From Margaret Somerville at MercatorNet:
Very recently, two senior physicians who have championed the legalization of euthanasia in their jurisdictions, Dr Boudewijn Chabot in the Netherlands and Dr Guy Robert in Quebec, have rejected current “appalling” developments in euthanasia in their countries. Yet, these developments should have been anticipated. So, why weren’t they?
Pro-euthanasia advocates focus just on individuals and only in the present – a combination of radical autonomy/ intense individualism and “presentism” – which blocks out considering both lessons from the past and likely future developments. In other words, the pro-euthanasia stance rests on a failure of people’s individual and collective human memory and imagination.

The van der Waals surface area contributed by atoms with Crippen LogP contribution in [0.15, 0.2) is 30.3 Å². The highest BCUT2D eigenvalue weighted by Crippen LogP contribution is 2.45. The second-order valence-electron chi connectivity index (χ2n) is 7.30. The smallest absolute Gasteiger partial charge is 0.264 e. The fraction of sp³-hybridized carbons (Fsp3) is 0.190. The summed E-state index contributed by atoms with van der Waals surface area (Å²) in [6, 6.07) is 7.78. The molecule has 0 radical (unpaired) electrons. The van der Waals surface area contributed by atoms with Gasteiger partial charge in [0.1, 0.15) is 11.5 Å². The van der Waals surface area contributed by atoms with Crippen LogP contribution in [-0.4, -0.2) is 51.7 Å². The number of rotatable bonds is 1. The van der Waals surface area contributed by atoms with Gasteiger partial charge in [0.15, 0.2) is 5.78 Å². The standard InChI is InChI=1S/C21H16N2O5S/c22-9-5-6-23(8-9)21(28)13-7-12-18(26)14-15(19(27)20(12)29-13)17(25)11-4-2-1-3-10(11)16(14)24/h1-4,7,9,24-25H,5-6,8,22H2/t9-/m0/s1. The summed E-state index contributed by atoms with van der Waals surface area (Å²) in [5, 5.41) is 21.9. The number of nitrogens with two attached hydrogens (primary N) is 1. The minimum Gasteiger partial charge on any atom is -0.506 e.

Those opposing euthanasia look to human memory – history and what the past can teach us – and imagination – what the future might hold – as well as the present. They also look beyond euthanasia’s impact just on individuals to the wide-ranging and multitudinous major issues and consequences it raises for medicine and law, for practitioners of these two professions, and for all of us as families, communities and a society. More.
Reality check: Actually, it’s too late, Somerville. It’s over.
Once the idea that killing people is a doctor’s job got accepted, only the complete failure of the civilization that introduced it would change anything. Fortunately, for demographic reasons, that failure is likely.
And Justin looked slightly troubled …
See also: Netherlands to euthanize healthy people over 75 And soon anyone who might vollect a pension someday of whatever age. There aren’t enough children to pay those pensions.